Louisville in Jefferson County, Kentucky — The American South (East South Central)
Kentucky School for the Blind
Founded on May 9, 1842, the Kentucky School for the Blind became the sixth school for the blind in the United States. The Kentucky Legislature approved the founding of the school by charter on February 5, 1842.
Two of the most important Kentuckians involved in the schoolís establishment were Dr. Theodore Stout Bell and Judge William Fontaine Bullock. These men were zealous in their efforts after seeing exhibitions by blind students from the Perkins School for the Blind. Perkins students were brought to Kentucky by Dr. Samuel Gridley Howe and were instrumental in starting the school.
The school operated in a house in downtown Louisville on Broadway with five students, under the direction of the first Superintendent, Bryce Patton. On Monday, September 20, 1851, a fire destroyed the school. The school was move to Green Street. On January 8, 1852, $10,000 was appropriated to purchase a 25-acre lot on Frankfort Pike, now Frankfort Avenue. The building was completed in 1855 and students moved the new location in the fall of that year.
It has been noted that architect Francis Costigan designed the building. However, historical research does not show any connection between Costigan and the construction of the building. The structure had fives stories with massive walls and twenty-foot ceilings. The crowning point
From the cupola, a person with good vision could see the Ohio River to the north and had a wonderful view of the downtown skyline to the West. It was one of the highest points in Louisville, and could be seen from any point in the city limits.
In September 1938, lightning struck the cupola, starting a fire. No one was injured, and the damaged cupola was repaired. However, by 1967 the building had been condemned and razed. The cupola was removed and set next to the Gregory Gym and later moved to the Governorís Mansion in Frankfort. KSB alumni and staff maintained interest in the cupola and kept alive the hope of returning the cupola to the campus.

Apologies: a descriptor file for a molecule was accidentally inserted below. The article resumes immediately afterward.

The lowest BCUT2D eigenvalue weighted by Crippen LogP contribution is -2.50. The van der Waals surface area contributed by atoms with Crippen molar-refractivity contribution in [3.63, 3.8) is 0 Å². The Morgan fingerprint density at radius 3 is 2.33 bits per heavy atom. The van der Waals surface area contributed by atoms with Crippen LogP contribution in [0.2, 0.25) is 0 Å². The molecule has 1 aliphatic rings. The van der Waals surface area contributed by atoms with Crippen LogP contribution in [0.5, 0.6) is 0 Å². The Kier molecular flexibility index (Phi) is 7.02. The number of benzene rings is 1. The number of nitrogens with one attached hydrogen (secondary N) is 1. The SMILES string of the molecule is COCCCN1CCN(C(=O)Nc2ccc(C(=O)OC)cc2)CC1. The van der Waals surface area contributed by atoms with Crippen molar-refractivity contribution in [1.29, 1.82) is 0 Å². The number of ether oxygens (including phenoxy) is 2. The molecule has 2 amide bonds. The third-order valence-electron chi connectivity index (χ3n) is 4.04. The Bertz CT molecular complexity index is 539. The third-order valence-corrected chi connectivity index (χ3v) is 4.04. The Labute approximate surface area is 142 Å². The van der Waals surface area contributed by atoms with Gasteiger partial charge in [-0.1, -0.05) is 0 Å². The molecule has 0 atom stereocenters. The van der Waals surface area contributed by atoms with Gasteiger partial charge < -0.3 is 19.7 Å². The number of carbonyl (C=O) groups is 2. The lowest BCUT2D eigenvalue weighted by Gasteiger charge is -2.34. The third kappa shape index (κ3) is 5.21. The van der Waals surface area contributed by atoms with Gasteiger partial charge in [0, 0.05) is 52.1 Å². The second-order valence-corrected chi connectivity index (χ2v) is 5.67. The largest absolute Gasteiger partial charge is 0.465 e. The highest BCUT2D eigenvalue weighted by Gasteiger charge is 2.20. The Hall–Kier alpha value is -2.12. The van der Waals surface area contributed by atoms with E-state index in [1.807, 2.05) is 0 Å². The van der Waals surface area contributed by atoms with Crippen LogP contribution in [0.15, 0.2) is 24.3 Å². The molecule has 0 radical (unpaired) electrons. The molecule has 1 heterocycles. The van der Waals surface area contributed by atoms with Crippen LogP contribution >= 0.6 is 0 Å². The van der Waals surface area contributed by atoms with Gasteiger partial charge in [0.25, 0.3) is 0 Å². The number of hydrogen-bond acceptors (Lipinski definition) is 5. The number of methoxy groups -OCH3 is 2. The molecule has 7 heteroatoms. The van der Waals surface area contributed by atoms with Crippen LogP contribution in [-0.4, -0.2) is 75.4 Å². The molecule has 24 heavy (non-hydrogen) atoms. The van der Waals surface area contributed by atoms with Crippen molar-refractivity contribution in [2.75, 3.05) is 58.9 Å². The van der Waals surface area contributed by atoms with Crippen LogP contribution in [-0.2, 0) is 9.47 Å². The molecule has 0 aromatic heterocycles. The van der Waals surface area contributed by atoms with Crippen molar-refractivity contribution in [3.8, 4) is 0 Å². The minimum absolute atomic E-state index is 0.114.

Kentucky First Lady Judy Patton contacted KSB about returning the cupola to the campus. The offer was accepted and the Cupola Committee was formed to begin the process. Funding was crucial. Committee member and KSB Alumnus Betty Niceley was highly successful in getting assistance from Mrs. Patton. Through her tireless efforts, the Cupola was returned, renovated, and dedicated on May 7, 1999.
The cupola stands on a concrete platform with lighting to make the dome visible at night. It is located on the front entrance of the campus overlooking Frankfort Avenue near the tree-shaded amphitheater. No matter what the building was called,
Location. 38° 15.356′ N, 85° 42.803′ W. Marker is in Louisville, Kentucky, in Jefferson County. Marker is at the intersection of Frankfort Avenue and Stoll Avenue, on the right when traveling west on Frankfort Avenue. Touch for map. Located on the campus of the Kentucky School For The Blind. Marker is at or near this postal address: 1867 Frankfort Ave, Louisville KY 40206, United States of America.
Other nearby markers. At least 8 other markers are within 2 miles of this marker, measured as the crow flies. Since 1842 / Since 1858 (about 300 feet away, measured in a direct line); The 32nd Indiana Volunteer Infantry Regiment Civil War Monument (approx. 0.7 miles away); The Heigold Facade (approx. 0.8 miles away); George Rogers Clark (approx. 0.9 miles away); Catherine Spalding / St. Vincent Orphanage and Infirmary (approx. 1.2 miles away); Thomas Edison Butchertown House (approx. 1.4 miles away); St. Johnís Evanglical Church (approx. 1Ĺ miles away); Lincoln Memorial (approx. 1Ĺ miles away). Touch for a list and map of all markers in Louisville.
Also see . . .
1. Kentucky School for the Blind. (Submitted on June 17, 2017, by Michael Herrick of Southbury, Connecticut.)
2. Kentucky School for the Blind on Wikipedia. (Submitted on June 17, 2017, by Michael Herrick of Southbury, Connecticut.)
Categories. • Education •
Credits. This page was last revised on June 17, 2017. This page originally submitted on June 17, 2017, by Michael Herrick of Southbury, Connecticut. This page has been viewed 57 times since then. Photos: 1, 2, 3, 4. submitted on June 17, 2017, by Michael Herrick of Southbury, Connecticut.